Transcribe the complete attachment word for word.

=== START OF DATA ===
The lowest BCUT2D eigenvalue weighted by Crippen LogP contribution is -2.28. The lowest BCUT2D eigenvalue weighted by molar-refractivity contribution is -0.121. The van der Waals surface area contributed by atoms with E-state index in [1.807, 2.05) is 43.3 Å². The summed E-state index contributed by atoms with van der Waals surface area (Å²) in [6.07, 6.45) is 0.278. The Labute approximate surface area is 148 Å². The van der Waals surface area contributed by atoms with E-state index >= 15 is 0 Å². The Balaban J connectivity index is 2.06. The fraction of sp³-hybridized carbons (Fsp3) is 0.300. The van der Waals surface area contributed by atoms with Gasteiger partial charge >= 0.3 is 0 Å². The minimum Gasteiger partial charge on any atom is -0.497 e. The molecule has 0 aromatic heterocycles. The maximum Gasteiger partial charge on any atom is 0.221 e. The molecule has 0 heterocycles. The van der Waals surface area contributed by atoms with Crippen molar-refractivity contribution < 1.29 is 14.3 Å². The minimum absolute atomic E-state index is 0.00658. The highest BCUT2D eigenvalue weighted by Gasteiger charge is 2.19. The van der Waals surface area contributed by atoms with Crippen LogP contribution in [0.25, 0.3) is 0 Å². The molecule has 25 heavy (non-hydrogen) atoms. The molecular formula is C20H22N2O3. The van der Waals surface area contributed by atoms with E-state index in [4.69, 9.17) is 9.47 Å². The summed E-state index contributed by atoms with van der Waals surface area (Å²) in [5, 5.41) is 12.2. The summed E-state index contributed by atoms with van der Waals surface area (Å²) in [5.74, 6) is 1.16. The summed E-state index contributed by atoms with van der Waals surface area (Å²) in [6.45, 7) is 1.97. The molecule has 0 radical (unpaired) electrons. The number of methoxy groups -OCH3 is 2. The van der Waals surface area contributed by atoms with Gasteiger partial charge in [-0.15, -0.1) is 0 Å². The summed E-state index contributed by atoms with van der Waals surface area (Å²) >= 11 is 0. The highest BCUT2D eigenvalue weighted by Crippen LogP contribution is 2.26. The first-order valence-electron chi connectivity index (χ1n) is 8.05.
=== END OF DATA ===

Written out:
The lowest BCUT2D eigenvalue weighted by Crippen LogP contribution is -2.28. The lowest BCUT2D eigenvalue weighted by molar-refractivity contribution is -0.121. The van der Waals surface area contributed by atoms with E-state index in [1.807, 2.05) is 43.3 Å². The summed E-state index contributed by atoms with van der Waals surface area (Å²) in [6.07, 6.45) is 0.278. The Labute approximate surface area is 148 Å². The van der Waals surface area contributed by atoms with E-state index >= 15 is 0 Å². The Balaban J connectivity index is 2.06. The fraction of sp³-hybridized carbons (Fsp3) is 0.300. The van der Waals surface area contributed by atoms with Gasteiger partial charge >= 0.3 is 0 Å². The minimum Gasteiger partial charge on any atom is -0.497 e. The molecule has 0 aromatic heterocycles. The maximum Gasteiger partial charge on any atom is 0.221 e. The molecule has 0 heterocycles. The van der Waals surface area contributed by atoms with Crippen molar-refractivity contribution < 1.29 is 14.3 Å². The minimum absolute atomic E-state index is 0.00658. The highest BCUT2D eigenvalue weighted by Gasteiger charge is 2.19. The van der Waals surface area contributed by atoms with Crippen LogP contribution in [0.25, 0.3) is 0 Å². The molecule has 25 heavy (non-hydrogen) atoms. The molecular formula is C20H22N2O3. The van der Waals surface area contributed by atoms with E-state index in [4.69, 9.17) is 9.47 Å². The summed E-state index contributed by atoms with van der Waals surface area (Å²) in [5, 5.41) is 12.2. The summed E-state index contributed by atoms with van der Waals surface area (Å²) in [5.74, 6) is 1.16. The summed E-state index contributed by atoms with van der Waals surface area (Å²) in [6.45, 7) is 1.97. The molecule has 0 radical (unpaired) electrons. The number of methoxy groups -OCH3 is 2. The van der Waals surface area contributed by atoms with Gasteiger partial charge in [-0.15, -0.1) is 0 Å². The summed E-state index contributed by atoms with van der Waals surface area (Å²) >= 11 is 0. The highest BCUT2D eigenvalue weighted by Crippen LogP contribution is 2.26. The first-order valence-electron chi connectivity index (χ1n) is 8.05.